SURGICAL MANAGEMENT OF TETHERED CORD SYNDROME IN CHILDREN AND ADOLESCENTS
Background: Tethered cord syndrome in adolescents and children present insidiously and is relatively rare as compared
to open spinal dysraphism. Surgical release and decompression of the spinal cord is the primary mode of management.
Methods: This is a prospective case series of 15 patients who were diagnosed as cases of tethered cord syndrome
due to occult spinal dysraphism. Presenting features, operative findings and postoperative course was recorded. The
study was conducted between January 2015 and July 2016 at the department of neurosurgery, Hayatabad Medical
Complex Peshawar. All patients under 18 years of age irrespective of their gender were included.
Results: Fifteen patients, admitted during the study period with 9 (60%) males and 6 (40%) females with a mean age
of 10.1 ± 5.1 years. Lower limbs pain was most common clinical presentation which occurred in 9 (66.6%) patients.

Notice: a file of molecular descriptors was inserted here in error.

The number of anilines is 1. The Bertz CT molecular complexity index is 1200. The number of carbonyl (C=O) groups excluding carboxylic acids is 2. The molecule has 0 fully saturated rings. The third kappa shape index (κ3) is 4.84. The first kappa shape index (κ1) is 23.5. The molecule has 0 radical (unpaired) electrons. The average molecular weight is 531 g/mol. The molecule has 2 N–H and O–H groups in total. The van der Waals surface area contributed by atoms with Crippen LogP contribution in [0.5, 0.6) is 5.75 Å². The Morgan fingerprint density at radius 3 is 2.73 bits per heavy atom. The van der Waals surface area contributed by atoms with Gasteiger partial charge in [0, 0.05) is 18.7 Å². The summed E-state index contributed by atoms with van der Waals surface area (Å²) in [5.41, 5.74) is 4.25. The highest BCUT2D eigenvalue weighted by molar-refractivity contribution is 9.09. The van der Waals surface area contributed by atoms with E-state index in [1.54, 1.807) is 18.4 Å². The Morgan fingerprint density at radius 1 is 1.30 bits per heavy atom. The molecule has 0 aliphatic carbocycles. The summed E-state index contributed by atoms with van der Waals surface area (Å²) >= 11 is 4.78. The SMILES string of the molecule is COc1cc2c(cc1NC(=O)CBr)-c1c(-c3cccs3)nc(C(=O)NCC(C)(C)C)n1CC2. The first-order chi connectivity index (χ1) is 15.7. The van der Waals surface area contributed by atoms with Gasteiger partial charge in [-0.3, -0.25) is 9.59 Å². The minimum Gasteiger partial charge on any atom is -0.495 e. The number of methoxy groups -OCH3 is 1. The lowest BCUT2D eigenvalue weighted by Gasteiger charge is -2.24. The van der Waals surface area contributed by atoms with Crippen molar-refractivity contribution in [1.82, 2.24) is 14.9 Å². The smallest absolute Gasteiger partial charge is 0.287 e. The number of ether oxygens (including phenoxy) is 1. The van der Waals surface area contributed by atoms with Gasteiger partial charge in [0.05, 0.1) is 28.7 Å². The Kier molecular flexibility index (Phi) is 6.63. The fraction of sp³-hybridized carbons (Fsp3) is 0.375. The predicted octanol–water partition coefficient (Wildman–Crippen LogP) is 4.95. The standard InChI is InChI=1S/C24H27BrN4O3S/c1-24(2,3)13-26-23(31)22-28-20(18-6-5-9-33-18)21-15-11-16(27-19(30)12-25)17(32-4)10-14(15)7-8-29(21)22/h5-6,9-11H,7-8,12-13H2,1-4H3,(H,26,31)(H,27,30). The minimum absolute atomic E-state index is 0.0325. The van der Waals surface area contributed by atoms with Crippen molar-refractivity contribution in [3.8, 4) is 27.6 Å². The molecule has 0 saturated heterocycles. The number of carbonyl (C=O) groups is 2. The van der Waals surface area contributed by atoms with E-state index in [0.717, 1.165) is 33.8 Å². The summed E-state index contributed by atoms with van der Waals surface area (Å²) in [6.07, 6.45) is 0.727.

This followed by urinary symptoms (n = 7, 46.6%), such as urinary retention, voiding difficulties, urge incontinence
and frequent bed wetting. Backache was present in 1 (6.6%) patient, lower limb weakness was observed in 6 (40%)
patients.Physical examination revealed a swelling on the back in 12 (80%) patients, Faun’s tail was present in 5 (33.3%)
patients, skin dimpling was noted in 3 (20%) and kyphoscoliosis was present in 2 (13.3%). Postoperative complications
included cerebrospinal fluid (CSF) leak in 4 (26.6%) patients and infection of the wound in 2 (13.3%) patients. Only two
patients underwent reoperation for dural closure.
Conclusion: Tethered cord syndrome is a disorder with significant neurologic consequences for the younger age
patients. However, the clinical features are not very specific and maintenance of higher clinical suspicion is mandatory
to intervene timely and save the child from neurologic deterioration. Postoperatively, if dura is opened, CSF leak is the
major complication which may lead to longer hospital stay and higher morbidity.
Keywords: Spinal dysraphism, spina bifida occulta, tethered cord syndrome, management